WWE Smackdown vs. Raw 2010 Review
When I agreed to take a trip to THQ and see the new Smackdown vs. Raw 2010 and review the game, I didn't realize what I was getting myself into. I haven't really been into wrestling since I was a kid, and the old days of Hulk Hogan, Rowdy Roddy Piper, Ric Flair, and The Ultimate Warrior are long gone. They were like comic book characters come to life with simple backstories, rudimentary rivalries, and narratives that kids could follow.
Wrestling grew up, and its fans grew up with it. Now, the WWE has extremely complex stories with tales weaving in and out, constant betrayals, and much more adult themes than I remember back from twenty years ago. But at some point, wrestling lost me. When wrestlers' success became tied more to their attitude and marketability than their talent or acrobatics, I lost interest.
Going into WWE Smackdown vs. Raw 2010, I was immediately impressed with the amount of fan service this game provides. It captures the spectacle of pro wrestling better than most sports games represent their real-life counterparts, but at some point I still found a serious disconnect between the acting and drama of seeing wrestling on TV or pay-per-view and the way I was expected to take it seriously once I was playing the game.
Many reviewers who love wrestling games will surely be enumerating every plus and minus over SvR 2009 and lamenting the rather small number of downsides here while praising the pluses. For example, creating your own superstar is easier than ever and your result will look much better than in years past (mostly because loading times have improved immensely and clothing and accessories are actually modeled in 3D rather than "painted on"), but now there are stricter limitations on the number of accessories that can be added. The series' biggest new mode that allows you to create your own story by putting together and editing scenes both in and out of the ring is going to be huge for wrestling fans, but you can only put any one superstar in a limited number of scenes - this kills any opportunity for creating a very long story for any given character.
The wrestling is smoother than it's ever been, but some animations still don't quite line up the way that I kind of expected them to after coming from fighting and boxing games over the last few years. There's also the kind of suspension of disbelief where I'm expected to agree that smashing a stepladder right into another superstar's midsection repeatedly isn't actually going to cause serious injury. They're humans in real life, but do they elevate to some kind of immortal status here in SvR 2010? It's not like anyone has a true health bar in this game - you can always get up eventually, no matter how many times you've been dropped on your head or beaned with a heavy object. Even after an hour-long match, you can still escape a pin if your timing is impeccable enough. It creates a real disconnect that makes me feel like the on-screen video game fighting extra fake - at least with UFC 2009 or Fight Night Round 4, the pretend stuff on screen represents a real-life battle. There's an extra level of fiction here that the developers have asked me to swallow, and being that I'm not a fan of wrestling, it killed it for me.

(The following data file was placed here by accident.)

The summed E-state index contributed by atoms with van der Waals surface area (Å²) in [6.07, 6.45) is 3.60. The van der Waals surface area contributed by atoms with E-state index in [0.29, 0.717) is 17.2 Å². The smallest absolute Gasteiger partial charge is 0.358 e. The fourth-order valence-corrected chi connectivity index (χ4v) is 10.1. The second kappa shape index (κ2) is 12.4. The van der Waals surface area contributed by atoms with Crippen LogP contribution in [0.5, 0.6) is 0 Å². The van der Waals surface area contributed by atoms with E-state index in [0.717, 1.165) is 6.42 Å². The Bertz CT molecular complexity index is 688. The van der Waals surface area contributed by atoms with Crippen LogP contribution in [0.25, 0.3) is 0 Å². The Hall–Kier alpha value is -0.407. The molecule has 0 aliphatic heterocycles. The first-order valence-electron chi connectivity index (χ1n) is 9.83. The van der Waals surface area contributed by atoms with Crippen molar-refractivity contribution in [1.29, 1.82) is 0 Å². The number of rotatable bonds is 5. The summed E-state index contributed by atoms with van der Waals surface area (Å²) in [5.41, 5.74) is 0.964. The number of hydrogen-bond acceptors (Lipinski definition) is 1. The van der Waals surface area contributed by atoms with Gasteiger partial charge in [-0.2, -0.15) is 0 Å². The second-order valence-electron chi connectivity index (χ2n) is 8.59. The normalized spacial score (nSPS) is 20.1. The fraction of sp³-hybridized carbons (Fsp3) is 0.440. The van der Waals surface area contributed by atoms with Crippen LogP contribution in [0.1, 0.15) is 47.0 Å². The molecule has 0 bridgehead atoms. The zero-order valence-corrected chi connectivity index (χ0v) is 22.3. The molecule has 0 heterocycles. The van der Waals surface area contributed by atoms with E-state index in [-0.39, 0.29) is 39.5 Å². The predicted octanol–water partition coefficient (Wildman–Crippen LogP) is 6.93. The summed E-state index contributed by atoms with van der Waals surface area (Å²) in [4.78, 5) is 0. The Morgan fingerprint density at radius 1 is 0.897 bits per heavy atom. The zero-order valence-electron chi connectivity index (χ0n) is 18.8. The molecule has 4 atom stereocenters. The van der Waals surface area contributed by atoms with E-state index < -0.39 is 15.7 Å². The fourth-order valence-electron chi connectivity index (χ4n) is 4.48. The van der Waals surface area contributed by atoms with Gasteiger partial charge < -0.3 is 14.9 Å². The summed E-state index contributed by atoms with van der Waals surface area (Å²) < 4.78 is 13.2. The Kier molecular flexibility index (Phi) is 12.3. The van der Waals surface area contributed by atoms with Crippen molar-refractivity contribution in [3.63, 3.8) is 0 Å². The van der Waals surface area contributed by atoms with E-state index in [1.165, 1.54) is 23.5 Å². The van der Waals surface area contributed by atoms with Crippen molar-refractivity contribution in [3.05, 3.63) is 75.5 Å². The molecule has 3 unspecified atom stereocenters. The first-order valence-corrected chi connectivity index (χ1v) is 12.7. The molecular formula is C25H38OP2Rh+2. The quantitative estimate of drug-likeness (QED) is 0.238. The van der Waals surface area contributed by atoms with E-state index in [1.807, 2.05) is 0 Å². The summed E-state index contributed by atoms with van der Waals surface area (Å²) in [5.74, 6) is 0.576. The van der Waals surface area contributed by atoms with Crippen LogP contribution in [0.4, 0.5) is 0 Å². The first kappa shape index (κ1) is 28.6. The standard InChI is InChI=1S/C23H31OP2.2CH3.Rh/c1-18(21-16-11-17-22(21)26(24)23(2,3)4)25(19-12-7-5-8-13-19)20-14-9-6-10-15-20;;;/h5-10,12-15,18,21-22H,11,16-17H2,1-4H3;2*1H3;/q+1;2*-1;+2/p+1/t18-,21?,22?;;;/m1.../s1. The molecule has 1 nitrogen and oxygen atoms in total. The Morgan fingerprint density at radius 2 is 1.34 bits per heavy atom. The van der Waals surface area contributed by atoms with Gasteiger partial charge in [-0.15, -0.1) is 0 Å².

But for those who are fans, this is an amazing game that will give them many weeks or months of immense fun. Considering all that SvR 2010 offers, it's hard to be too critical of the few places it falters or just doesn't provide the ridiculous level of depth or user customization that other areas have. The seemingly endless ways you can pit one superstar against another, with different rivalries, match types, or whole storylines is mind-boggling. The presentation is generally solid, with only a few minor complaints to go around, and the online modes allow you to post your huge, sprawling story battles for others to play, along with the superstars you've created.
All that said, most of that is wasted on someone who just doesn't like pro wrestling. I was hoping that after so many years away from it all, maybe I could see some glimmer of appeal to it all once again, glean some new level of understanding about the sport from the wrestling-friendly press at the THQ event I attended, start actually getting into it again as some kind of guilty pleasure. But after playing SvR 2010 for hours, I can say that while this is one of the best examples of fan service in a video game I've ever seen, it's still not enough to actually make me a fan. I'm pretty sure you'll agree, too - if you are a fan, well, you probably had this game on pre-order since May and you don't need me to tell you to rush out and buy this game. But if you think "heels" and "faces" are body parts and don't know your Hulk Hogans from your Triple H's, stay away. This game is made entirely for people who are already fans.